Too little Christmas
Since when has the Chiefs football game become more important than Christmas? Just look at the front page of the Dec. 25 Star. (1A photo, “Chiefs deliver new hope for postseason”)
Not everyone in this town is a sports fan. There was not a word about the real meaning of Christmas.
I have been a subscriber for more than 60 years, but I am beginning to think The Star has become a sports paper. Even the editorials are in the back pages, with advertisements in between.
I find it laughable that the Kansas City Council voted to privatize the sidewalks in Westport to solve a problem of gun violence and crime — a problem that the council created by allowing so many bars in the district. (Dec. 22, 1A, “Following council vote, weapons screening starts in Westport next spring”)
Every time you vote in favor of more bars over retail, you are going to create a bad balance. How many Westport business establishments have put money into this fight or contributed to the campaigns of our City Council members?
And the larger question looms: Who is going to pay for those security checkpoints? The bar patrons, becasue the businesses will be forced to raise prices? Or will the taxpayers be burdened by the City Council’s ignorance?
I used to love going to Westport when there was balance of retail and drinking establishments. Council members seem to be gung ho on creating a huge mess with more new buildings, tearing down the historic character of Westport and creating less parking, more density, more people and more crime.
No thanks to our dear council members, who have failed in their jobs miserably.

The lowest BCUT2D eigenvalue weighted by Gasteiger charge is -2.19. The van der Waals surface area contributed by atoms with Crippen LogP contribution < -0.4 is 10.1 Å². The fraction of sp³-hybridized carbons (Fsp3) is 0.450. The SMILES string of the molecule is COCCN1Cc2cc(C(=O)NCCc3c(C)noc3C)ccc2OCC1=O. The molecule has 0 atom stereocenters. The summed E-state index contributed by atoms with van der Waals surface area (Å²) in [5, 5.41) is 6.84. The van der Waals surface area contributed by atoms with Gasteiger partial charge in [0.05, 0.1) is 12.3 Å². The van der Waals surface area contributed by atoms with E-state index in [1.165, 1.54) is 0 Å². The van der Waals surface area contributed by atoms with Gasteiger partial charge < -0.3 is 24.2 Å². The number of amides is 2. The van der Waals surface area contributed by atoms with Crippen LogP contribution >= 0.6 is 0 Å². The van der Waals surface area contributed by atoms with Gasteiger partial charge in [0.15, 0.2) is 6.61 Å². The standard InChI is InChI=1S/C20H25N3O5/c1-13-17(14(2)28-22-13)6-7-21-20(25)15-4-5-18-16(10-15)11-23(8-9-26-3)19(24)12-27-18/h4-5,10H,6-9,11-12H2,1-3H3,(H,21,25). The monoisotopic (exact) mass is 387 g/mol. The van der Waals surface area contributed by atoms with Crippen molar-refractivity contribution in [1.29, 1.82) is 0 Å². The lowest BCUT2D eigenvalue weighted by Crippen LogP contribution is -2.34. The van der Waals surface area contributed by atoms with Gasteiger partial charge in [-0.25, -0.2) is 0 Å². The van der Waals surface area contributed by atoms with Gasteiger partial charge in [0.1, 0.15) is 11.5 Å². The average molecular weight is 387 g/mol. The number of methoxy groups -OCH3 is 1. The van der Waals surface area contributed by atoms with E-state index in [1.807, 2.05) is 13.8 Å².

Trouble after hours
With all the problems in Westport, why do some bars get to stay open till 4 a.m.? Most other places close at 1:30 a.m.
At the least, they should stop serving booze in Westport at 1:30 a.m. Then people would go home.
Nothing good happens after midnight.
As a subscriber of 30-plus years, I think it’s great to see George Will’s column back in the Opinion section. I don’t always agree with him, but he’s thoughtful. He writes well and brings different perspectives to his topics. And occasionally he’s even funny.
It’s always good to get some laughs with the morning Star and some hot tea. Please continue to publish him.
Consider his words
According to at least one of the president’s press secretaries speaking on the record, President Donald Trump’s tweets are more than what they first appear — stream-of-consciousness, please-say-the-first-thing-that-comes-to-your-mind thoughts. They are actually meant to be taken as “official statements by the president of the United States,” Sean Spicer said in a media briefing on June 6.
With that in mind, I ask you to please consider each and every one of the president’s tweets in terms of the following qualities: honesty, leadership, character, insight, authenticity, passable knowledge of history and law, racial and ethnic sensitivity, respect for the equality of others as prescribed by our Constitution, inspirational capacity, optimism and positivity, temperance, integrity, emotional intelligence and stability, temperance, humility, clarity, transparency, a firm grasp of risk versus cost, careful deliberation of what might lie beyond the moment, empathy, ability to project one’s self into another’s shoes, ability to compromise and an appropriate acknowledgment and respect of Americans who have different opinions than his own.
In other words, evaluate his tweets — again, official statements by the president of the United States — in terms of the characteristics you would expect from any leader … or even the children you’re raising as they approach maturity.
New Year’s wishes
As 2018 approaches, we want to hear what you’re hoping for in the new year. Submit your letter at kansascity.com/letters and we will publish the best.